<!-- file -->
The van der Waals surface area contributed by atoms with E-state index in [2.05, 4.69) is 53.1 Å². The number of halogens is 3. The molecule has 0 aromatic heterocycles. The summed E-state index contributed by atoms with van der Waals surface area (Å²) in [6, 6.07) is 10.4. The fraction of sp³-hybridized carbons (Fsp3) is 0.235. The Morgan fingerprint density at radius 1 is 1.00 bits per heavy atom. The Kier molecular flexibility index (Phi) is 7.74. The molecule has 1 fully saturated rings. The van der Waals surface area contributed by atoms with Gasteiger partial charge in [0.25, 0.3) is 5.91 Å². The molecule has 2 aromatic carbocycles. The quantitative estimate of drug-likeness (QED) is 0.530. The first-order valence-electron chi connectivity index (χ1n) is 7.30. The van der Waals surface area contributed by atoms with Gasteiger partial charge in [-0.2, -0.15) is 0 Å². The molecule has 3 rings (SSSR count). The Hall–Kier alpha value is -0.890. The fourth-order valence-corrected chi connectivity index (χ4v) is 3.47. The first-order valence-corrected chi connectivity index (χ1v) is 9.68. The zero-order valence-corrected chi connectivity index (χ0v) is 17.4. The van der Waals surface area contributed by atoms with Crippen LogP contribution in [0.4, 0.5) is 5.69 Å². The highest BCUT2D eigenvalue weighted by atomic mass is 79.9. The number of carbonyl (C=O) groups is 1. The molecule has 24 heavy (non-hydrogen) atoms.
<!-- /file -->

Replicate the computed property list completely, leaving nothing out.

The van der Waals surface area contributed by atoms with E-state index in [2.05, 4.69) is 53.1 Å². The number of halogens is 3. The molecule has 0 aromatic heterocycles. The summed E-state index contributed by atoms with van der Waals surface area (Å²) in [6, 6.07) is 10.4. The fraction of sp³-hybridized carbons (Fsp3) is 0.235. The Morgan fingerprint density at radius 1 is 1.00 bits per heavy atom. The Kier molecular flexibility index (Phi) is 7.74. The molecule has 1 fully saturated rings. The van der Waals surface area contributed by atoms with Gasteiger partial charge in [0.25, 0.3) is 5.91 Å². The molecule has 2 aromatic carbocycles. The quantitative estimate of drug-likeness (QED) is 0.530. The first-order valence-electron chi connectivity index (χ1n) is 7.30. The van der Waals surface area contributed by atoms with Gasteiger partial charge in [-0.2, -0.15) is 0 Å². The molecule has 3 rings (SSSR count). The Hall–Kier alpha value is -0.890. The fourth-order valence-corrected chi connectivity index (χ4v) is 3.47. The first-order valence-corrected chi connectivity index (χ1v) is 9.68. The zero-order valence-corrected chi connectivity index (χ0v) is 17.4. The van der Waals surface area contributed by atoms with Crippen LogP contribution in [0.4, 0.5) is 5.69 Å². The highest BCUT2D eigenvalue weighted by atomic mass is 79.9. The number of carbonyl (C=O) groups is 1. The molecule has 24 heavy (non-hydrogen) atoms.